Although active duty at the time, Jones echoed Scowcroft in voicing serious reservations about the hawks' plans to oust Iraqi President Saddam Hussein before the 2003 invasion. He reportedly rejected the administration's efforts in 2006 to recruit him for deputy secretary of state and commander of the U.S. Central Command (Centcom), which covers the Greater Middle East and Central Asia, after he completed his term as SACEUR.

"He's a very forward-looking military officer with a strong strategic sense, much like a Marine [version of] Powell," ret. Col. Lawrence Wilkerson, Powell's former chief of staff, told IPS. "And, like Powell, he's also a consummate politician and a very smart one who understands that there are global challenges beyond conventional security threats out there that will require Washington to work closely with other countries."

Since his retirement, Jones has served on commissions to investigate progress in training Iraqi security forces and on the situation in Afghanistan, about which his warnings that NATO and allied forces were losing the war had a major impact here earlier this year. In 2007 was appointed by Secretary of State Condoleezza Rice as a special envoy to promote greater security cooperation between Israel and the Palestinian Authority (PA).

While Jones's career has been largely centered in Europe and the Middle East – indeed, he is the current chairman of the influential Atlantic Council here – Blair's has been more Asia-oriented; indeed, his last posting was Commander of the U.S. Pacific Command (Pacom) where he became best known for cultivating closer military-to-military relations with China, earning him the disfavor of former Pentagon chief Donald Rumsfeld.

Since his retirement from the Navy in 2002, he has also served as president of the government's Institute of Defense Analyses and reportedly is close to Mullen.

While both Gates and Mullen have argued against Obama's pledge to withdraw all U.S. combat forces from Iraq within 16 months of his inaugural Jan. 20, most analysts believe that they – as well as Jones, Blair, and other members of the team – share the president-elect's larger strategic goals to stabilize the Greater Middle East and reducing the strain on overstretched U.S. ground forces.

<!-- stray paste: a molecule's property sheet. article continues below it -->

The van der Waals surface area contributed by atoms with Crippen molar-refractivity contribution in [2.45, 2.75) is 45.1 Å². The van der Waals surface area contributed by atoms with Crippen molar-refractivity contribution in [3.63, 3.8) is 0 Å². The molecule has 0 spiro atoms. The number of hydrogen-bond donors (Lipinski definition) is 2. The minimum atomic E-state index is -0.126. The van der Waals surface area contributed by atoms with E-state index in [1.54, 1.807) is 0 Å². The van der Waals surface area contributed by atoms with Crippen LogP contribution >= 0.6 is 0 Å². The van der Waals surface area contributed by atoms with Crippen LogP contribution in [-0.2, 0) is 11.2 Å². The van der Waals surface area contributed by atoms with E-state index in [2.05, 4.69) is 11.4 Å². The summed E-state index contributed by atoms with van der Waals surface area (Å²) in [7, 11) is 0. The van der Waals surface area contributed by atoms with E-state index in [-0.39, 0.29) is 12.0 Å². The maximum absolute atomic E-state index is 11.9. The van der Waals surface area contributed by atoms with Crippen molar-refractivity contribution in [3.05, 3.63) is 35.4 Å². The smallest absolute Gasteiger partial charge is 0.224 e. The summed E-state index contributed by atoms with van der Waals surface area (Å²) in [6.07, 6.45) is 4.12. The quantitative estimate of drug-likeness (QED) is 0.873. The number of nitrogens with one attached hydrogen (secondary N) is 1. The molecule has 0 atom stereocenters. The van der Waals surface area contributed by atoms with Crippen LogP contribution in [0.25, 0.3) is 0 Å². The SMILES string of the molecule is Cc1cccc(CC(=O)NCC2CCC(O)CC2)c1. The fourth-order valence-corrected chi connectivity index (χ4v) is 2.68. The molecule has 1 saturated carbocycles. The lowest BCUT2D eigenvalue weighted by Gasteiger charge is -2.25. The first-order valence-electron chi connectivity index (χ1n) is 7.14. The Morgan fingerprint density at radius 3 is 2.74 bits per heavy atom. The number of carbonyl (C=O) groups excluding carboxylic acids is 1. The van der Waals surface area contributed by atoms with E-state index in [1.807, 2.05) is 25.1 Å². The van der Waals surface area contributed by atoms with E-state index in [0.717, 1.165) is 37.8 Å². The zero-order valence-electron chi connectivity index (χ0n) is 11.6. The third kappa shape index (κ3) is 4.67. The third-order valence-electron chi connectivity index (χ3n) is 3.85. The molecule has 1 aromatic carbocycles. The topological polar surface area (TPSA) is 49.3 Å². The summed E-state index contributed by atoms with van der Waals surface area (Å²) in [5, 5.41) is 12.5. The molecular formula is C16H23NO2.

This to be achieved by accelerating training of Iraqi and Afghan government security forces; encouraging political reconciliation between the countries' governments and insurgent forces willing to break all ties with al Qaeda and other "irreconcilable" groups; and aggressively pursue regional diplomacy backed by Europe, China and Russia that will create a more stable security structure from the eastern Mediterranean to India.

That agenda also includes engagement with Iran and Syria, as well as intensified efforts to gain a peace agreement between Israel and the Palestinians, if not the entire Arab League, a goal which Scowcroft, in an important column co-written with President Jimmy Carter's national security adviser, Zbigniew Brzezinski, and published in the 'Washington Post' last week, has argued should be a top priority of the new administration.

"I think Gates wants a chance to make those kinds of leaps, and Jones is on the same page," said Clemons. "My hunch is that Hillary Clinton and [James] Steinberg [her likely deputy] will work collaboratively to achieve that vision."

As to the strong presence of senior military officials on the team, according to Clemons, it not only gets the most powerful foreign-policy bureaucracy on board, but it also "protects Obama from critics who are prepared to call him the 'appeaser-in-chief'."

(Inter Press Service)


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    Jim Lobe, works as Inter Press Service's correspondent in the Washington, D.C., bureau. He has followed the ups and downs of neo-conservatives since well before their rise in the aftermath of the September 11, 2001 attacks.